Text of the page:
# After doing a review, write up comments ("fix these problems" or "ready to merge") to the story page, make a note of the git commit revision that was reviewed, assign the review task back to the original developer, and notify the original developer on IRC (or by some other means).
# The original developer should address any outstanding problems/comments in the code, then write a brief response indicating which points were dealt with or intentionally rejected/not addressed.
# If the response involves more commits, do that, then goto "branch is ready for review". This process iterates until the branch is deemed ready to merge.
# Once the branch is merged, move the "review" task to "resolved".

To list unmerged branches:
* Yours: @git branch --no-merged master@
* Everyone: @git branch -a --no-merged master@

h2. Ready to merge

When merging, both the developer and the reviewer should be convinced that:
* Current/recent master is merged. (Otherwise, you can't predict what merge will do.)
* The branch is pushed to
* The code is suitably robust.
* The code is suitably readable.
* The code is suitably scalable. For example, client code is not allowed to print or sort unbounded lists. If the code handles a list of items, consider what happens when the list is 10x as large as you expect. What about 100x? A million times?
* The code accomplishes what the story specified. If not, explain why (e.g., the branch is only part of the story, a better solution was found, etc.) in the issue comments
* New API names (methods, attributes, error codes) and behaviors are well chosen. It sucks to change them later, and have to choose between compatibility and greatness.
* Tests that used to pass still pass. (Be extremely careful when altering old tests to make them pass. Do not change existing tests to test new code. Add assertions and write new tests. If you change or remove an existing test, you are breaking behavior that someone already decided was worth testing!)
* Recent clients/SDKs work against the new API server. (Things rarely turn out well when we rely on all clients being updated at once in lockstep with the API server. Our test suite doesn't check this for us yet, so for now we have to pay attention.)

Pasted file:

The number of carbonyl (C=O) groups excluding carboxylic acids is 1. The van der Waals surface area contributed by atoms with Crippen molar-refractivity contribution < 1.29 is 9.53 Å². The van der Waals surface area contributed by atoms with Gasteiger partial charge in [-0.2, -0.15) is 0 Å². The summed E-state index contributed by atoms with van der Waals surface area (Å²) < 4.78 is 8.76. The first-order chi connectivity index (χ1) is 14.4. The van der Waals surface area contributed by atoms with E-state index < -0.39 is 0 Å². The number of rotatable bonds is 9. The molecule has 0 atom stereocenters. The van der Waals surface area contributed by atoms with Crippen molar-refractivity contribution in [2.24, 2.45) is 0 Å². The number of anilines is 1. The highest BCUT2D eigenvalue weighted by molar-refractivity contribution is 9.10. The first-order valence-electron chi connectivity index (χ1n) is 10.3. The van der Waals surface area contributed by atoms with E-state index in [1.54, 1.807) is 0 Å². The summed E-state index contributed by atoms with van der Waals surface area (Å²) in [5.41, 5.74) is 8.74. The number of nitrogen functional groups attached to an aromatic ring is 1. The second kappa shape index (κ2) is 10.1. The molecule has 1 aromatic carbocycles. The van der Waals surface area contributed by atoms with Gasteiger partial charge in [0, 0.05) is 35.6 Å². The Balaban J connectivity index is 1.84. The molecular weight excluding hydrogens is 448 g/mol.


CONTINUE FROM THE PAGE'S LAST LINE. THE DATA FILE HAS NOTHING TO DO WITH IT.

* New/fixed behavior is tested. (Although sometimes we decide not to block on inadequate testing infrastructure... that sucks!)
* New/changed behavior is documented. Search the doc site for relevant keywords to help you find the right sections.
* Whitespace errors are not committed. (Tab characters, spaces at EOL, etc.)
* Git commit messages are descriptive (see [[arvados:Coding Standards]]). If they aren't, this is your last chance to rebase/reword.

h2. Handling pull requests from github

_This is only for contributions by *external contributors*, i.e., people who don't have permission to write directly to repositories._

First make sure your master is up to date.

git checkout master; git pull --ff-only

*Option 1:* On the pull request page on github, click the "You can also merge branches on the command line" link to get instructions.

* Don't forget to run tests.

*Option 2:* (a bit shorter)

Say we have "chapmanb wants to merge 1 commit into arvados:master from chapmanb:branchname"
* @git fetch branchname:chapmanb-branchname@
* @git merge --no-ff chapmanb-branchname@
* Use the commit message: @Merge branch 'branchname' from No issue #@
(or @refs #1234@ if there is an issue#)
* Confirm diff: @git diff origin/master master@
* Run tests
* @git push@

h1. Non-fast-forward push

Please don't get into a situation where this is needed.

# On dev box: @git push -f proper_head_commit:master proper_head_commit:staging@
# On dev box: @git push -f proper_head_commit:master@
# As @cd /scm/arvados; git fetch origin; git checkout master; git reset --hard origin/master@

(At least that's what TC did on 2016-03-10. We'll see how it goes.)

h1. Working with external upstream projects

Development process summary (1-6 should follow the guidelines above)

# Each feature is developed in a git branch named @<issue_number>-<summary>@, for example @12521-web-app-config@
# Each feature has a "Review" task. You can see the features and review tasks on the task board.
# When the feature branch is ready for review, update the title of the Review task to say "Review <branchname>" and move it from the *New* column the to *In Progress* column
# The reviewer responds on the issue page with questions or comments
# When the branch is ready to merge, the reviewer will add a comment "Looks Good To Me" (LGTM) on the issue page
# Merge the feature into into the Arvados main branch
# Push the feature branch to github and make a pull request (PR) of the branch against the external project upstream